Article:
Ischemic stroke is a predominant cause of disability worldwide, with thrombolytic or mechanical removal of the occlusion being the only therapeutic option. Reperfusion bears the risk of an acute deleterious calcium-dependent breakdown of the blood-brain barrier. Its mechanism, however, is unknown. Here, we identified type 5 NADPH oxidase (NOX5), a calcium-activated, ROS-forming enzyme, as the missing link. Using a humanized knockin (KI) mouse model and in vitro organotypic cultures, we found that reoxygenation or calcium overload increased brain ROS levels in a NOX5-dependent manner. In vivo, postischemic ROS formation, infarct volume, and functional outcomes were worsened in NOX5-KI mice. Of clinical and therapeutic relevance, in a human blood-barrier model, pharmacological NOX inhibition also prevented acute reoxygenation-induced leakage. Our data support further evaluation of poststroke recanalization in the presence of NOX inhibition for limiting stroke-induced damage.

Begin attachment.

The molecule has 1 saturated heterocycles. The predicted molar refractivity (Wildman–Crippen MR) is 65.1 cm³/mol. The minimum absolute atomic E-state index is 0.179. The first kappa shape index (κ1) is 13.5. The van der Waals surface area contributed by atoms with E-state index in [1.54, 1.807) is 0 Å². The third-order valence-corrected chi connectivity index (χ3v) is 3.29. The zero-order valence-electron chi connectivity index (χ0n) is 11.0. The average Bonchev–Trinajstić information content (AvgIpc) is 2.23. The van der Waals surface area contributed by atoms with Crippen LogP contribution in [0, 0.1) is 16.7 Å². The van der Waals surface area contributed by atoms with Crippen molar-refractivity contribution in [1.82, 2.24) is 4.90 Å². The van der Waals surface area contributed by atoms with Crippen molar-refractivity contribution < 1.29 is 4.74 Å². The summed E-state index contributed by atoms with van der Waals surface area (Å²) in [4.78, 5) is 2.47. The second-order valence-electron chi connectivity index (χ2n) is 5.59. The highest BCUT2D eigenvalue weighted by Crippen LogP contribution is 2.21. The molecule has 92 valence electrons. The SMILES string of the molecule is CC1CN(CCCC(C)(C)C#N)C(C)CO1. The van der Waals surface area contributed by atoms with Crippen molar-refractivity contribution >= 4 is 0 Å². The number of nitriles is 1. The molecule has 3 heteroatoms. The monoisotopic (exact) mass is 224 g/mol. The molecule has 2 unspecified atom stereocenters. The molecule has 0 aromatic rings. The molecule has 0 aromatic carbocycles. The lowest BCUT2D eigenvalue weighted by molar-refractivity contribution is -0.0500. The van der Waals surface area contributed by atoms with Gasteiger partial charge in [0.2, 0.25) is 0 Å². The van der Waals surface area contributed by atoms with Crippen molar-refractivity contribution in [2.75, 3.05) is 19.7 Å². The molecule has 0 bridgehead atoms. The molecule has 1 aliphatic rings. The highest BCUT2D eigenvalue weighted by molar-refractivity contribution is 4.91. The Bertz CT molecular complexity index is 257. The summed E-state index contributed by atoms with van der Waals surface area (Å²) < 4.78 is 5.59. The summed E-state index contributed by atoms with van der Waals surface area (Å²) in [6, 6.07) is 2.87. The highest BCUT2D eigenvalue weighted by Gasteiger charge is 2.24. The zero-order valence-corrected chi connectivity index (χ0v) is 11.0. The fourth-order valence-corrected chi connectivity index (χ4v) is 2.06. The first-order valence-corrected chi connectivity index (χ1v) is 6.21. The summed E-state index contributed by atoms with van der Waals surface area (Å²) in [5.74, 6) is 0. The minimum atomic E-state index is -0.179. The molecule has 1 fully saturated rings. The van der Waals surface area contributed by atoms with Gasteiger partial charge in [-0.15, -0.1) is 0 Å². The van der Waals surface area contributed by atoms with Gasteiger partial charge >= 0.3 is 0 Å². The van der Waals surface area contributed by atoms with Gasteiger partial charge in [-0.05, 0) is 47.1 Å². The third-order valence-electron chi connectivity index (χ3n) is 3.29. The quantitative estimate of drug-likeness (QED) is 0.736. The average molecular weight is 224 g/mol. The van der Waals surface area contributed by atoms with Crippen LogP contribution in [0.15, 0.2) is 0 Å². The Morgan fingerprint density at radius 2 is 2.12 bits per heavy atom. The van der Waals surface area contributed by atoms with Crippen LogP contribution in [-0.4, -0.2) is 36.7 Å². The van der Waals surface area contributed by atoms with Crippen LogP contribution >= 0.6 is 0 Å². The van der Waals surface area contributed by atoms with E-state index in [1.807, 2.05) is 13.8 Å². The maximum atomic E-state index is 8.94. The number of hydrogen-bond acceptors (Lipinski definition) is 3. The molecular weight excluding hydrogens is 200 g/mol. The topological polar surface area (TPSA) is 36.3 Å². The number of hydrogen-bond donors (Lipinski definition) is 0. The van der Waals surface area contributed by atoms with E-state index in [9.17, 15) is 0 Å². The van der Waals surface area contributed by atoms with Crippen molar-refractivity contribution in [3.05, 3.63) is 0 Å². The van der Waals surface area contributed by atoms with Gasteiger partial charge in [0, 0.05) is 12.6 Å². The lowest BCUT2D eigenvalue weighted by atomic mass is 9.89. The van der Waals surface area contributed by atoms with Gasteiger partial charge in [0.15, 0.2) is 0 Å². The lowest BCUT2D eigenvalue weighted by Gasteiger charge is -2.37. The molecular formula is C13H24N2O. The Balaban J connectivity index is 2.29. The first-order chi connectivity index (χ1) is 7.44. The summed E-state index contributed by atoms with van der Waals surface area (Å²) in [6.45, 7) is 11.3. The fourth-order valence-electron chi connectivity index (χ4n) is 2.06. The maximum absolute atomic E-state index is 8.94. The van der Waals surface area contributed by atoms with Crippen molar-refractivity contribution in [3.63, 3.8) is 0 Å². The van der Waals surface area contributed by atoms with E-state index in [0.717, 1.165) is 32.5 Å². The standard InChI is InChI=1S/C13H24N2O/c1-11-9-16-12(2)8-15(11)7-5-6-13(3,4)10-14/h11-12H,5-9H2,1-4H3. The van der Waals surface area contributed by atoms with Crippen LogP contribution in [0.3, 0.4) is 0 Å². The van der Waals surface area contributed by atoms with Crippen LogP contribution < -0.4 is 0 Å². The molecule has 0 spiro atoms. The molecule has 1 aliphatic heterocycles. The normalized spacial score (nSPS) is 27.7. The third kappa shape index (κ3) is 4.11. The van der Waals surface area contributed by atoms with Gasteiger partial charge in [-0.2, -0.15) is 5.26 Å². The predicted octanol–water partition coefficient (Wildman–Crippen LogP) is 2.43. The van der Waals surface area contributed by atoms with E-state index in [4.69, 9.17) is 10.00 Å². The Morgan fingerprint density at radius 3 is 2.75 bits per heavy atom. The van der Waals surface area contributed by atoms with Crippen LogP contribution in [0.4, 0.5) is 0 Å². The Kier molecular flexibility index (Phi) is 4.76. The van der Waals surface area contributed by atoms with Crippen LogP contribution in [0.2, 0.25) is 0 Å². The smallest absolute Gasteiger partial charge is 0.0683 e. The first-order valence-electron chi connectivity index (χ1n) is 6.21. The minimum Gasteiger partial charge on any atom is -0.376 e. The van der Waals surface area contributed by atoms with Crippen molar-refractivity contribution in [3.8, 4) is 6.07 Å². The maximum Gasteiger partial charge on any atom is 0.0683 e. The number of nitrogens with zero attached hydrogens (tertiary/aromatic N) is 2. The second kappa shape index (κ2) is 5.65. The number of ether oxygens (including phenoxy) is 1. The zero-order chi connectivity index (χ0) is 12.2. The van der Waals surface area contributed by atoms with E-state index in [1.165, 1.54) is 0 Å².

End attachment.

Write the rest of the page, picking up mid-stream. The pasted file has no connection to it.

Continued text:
Ana I. Casas, Pamela W.M. Kleikers, Eva Geuss, Friederike Langhauser, Thure Adler, Dirk H. Busch, Valerie Gailus-Durner, Martin Hrabê de Angelis, Javier Egea, Manuela G. Lopez, Christoph Kleinschnitz, Harald H.H.W. Schmidt
NOX5 inhibition before reoxygenation reduced cell permeability to basal levels using a human in vitro ischemia model.